AS AN ARTIST, Joel Zimmerman has worked in many different mediums, including painting, photography and advertising. His works have been seen in art galleries and on album covers for well-known bands, but never in the way they are currently being displayed at the Wall branch of the Monmouth County Library.
His latest interest is 3-D photography, and an exhibit of his works, “Enter the Third Dimension: 3-D Photography by Joel Zimmerman,” will be on display at the library branch through Aug. 31. In order to get the full effect, the viewer must wear a pair of red/cyan anaglyph glasses, which are provided at the library. These glasses have one red lens and one green-blue lens, which allow the viewer to see two images of the same subject from two different perspectives, and the result is a three-dimensional image.
“I don’t use a 3-D camera, which has two lenses,” he said. “I take two pictures from slightly different perspectives and combine them using Photoshop. When you stand in front of a piece, it’s a totally different experience than you would normally get from a photograph. Some go deep and some come out at you.”
One that certainly comes out at the viewer is a flower that was photographed straight on. The longer the viewer looks at the flower, the closer the pointed center seems to be, appearing to easily be within reach.
A photo of a knight on horseback is interesting in its own way. When the viewer moves slightly left or right, the horse’s head appears to follow each way. And when the glasses are put on, a simple photo of a dining room looks as realistic as if you were actually in the room.
Zimmerman has experimented with different art forms over the years, and two years ago decided to take an image and convert it to 3-D. He displayed some of his works in a local art gallery, unsure what the reaction would be.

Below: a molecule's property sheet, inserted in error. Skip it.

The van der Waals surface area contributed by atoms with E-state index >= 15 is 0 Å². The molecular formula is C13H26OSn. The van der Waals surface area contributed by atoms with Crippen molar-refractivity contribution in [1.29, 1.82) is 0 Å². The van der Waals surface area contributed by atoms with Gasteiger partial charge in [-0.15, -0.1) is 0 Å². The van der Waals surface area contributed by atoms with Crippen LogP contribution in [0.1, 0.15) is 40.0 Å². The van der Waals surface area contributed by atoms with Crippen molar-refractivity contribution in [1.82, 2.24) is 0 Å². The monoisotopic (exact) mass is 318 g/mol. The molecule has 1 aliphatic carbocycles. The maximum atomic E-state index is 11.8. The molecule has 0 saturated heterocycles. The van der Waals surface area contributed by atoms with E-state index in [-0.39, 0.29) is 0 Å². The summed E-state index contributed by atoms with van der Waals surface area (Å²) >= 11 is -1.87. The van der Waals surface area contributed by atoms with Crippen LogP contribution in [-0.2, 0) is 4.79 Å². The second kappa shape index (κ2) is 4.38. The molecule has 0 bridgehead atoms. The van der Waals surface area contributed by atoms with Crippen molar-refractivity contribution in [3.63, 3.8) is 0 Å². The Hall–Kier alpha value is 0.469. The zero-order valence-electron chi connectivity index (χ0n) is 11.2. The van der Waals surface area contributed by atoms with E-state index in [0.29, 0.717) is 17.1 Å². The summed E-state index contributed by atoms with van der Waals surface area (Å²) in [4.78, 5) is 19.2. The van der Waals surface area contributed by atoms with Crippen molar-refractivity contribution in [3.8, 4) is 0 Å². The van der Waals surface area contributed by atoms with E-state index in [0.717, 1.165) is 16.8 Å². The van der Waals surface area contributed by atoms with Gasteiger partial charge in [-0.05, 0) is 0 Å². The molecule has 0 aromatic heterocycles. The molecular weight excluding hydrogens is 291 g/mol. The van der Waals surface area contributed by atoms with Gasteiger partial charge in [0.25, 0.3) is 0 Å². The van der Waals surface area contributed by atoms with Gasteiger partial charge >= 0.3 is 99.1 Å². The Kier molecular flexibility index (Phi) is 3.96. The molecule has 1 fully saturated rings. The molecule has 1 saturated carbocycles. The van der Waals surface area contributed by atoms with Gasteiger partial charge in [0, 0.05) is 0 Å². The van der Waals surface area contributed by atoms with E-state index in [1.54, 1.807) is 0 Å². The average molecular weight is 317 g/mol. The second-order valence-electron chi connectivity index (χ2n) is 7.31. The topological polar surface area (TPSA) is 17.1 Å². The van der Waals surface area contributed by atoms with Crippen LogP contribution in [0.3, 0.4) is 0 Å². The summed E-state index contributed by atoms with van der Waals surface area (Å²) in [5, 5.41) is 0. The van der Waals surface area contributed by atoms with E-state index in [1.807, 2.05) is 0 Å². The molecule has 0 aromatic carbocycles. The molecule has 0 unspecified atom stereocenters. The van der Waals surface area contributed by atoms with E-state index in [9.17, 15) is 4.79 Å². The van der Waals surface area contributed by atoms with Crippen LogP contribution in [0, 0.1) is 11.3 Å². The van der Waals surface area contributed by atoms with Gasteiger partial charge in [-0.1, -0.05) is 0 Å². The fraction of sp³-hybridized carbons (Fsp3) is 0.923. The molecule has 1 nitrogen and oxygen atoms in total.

“You never know which ones are going to be successful,” said the Marlboro resident. “I saw the reaction and it was something unique. Although people have been doing 3-D for years, they were so taken with the whole thing. Once you put on the glasses, it takes a few seconds for your brain to adjust. The more time you give to any photo, the more dimension and effect you get out of it. Unlike most gallery shows, nobody wanted to leave.”
On display at the library in Wall Township are about 20 large pieces stretched on canvas, including train tracks that appear to change direction as the viewer moves and a snake that becomes too close for comfort. The photos are not covered by glass so there is no reflection to distract the viewer.
“It’s great having my work in a gallery, but the nice thing about the library is that kids will see it,” he said.
Originally from Brooklyn, Zimmerman and his wife Cynthia moved to New Jersey to raise their two daughters, who are now grown. He began his career working at an advertising agency before joining the Army. When he left the service and was looking for work, Zimmerman was hired as a temporary employee at CBS Records, where he was to fill in for someone who was on vacation. That temp job turned into a 25-year career at CBS Records and later at Sony Music, where he became an art director. He worked with illustrators and photographers to create album packages for some major recording artists, including The Allman Brothers, Harry Connick Jr., Terrence Blanchard, Train, Philip Glass and Keb’ Mo. Zimmerman worked closely with Eddie Vedder and Jeff Ament of Pearl Jam, and was nominated for a Grammy Award for the work he did on the band’s Vitalogy album.
“It was exciting,” he said. “I met with recording artists and discussed what they wanted. It was very creative work. Some artists don’t care that much but Pearl Jam was deeply involved.”
As art director, Zimmerman organized photo shoots and press runs, which often took him all over the world.
“It was a great job and I was very lucky,” he said. “It was a lot of creative work.”
Now that he’s retired, Zimmerman spends his days walking through parks and woods in all kinds of weather, always carrying his camera and looking for that perfect shot. He has also gotten back into painting, his latest work influenced by the abstracttonalism of George Inness and J.M.W. Turner.
“I just put paint on canvas not knowing what I’m doing,” he said. “Then it turns into a seascape or landscape.”
Where does Zimmerman see his creative talents taking him next?
“I would like to write short stories or screenplays,” he said. “I think of all the great writers and realize I know all the same words they know. We have the same tools to make people laugh or scared. It’s just a matter of arrangement. That fascinates me.”
The Wall Township branch of the Monmouth County Library is located at 2700 Allaire Road.
By Mary Ann Bourbeau
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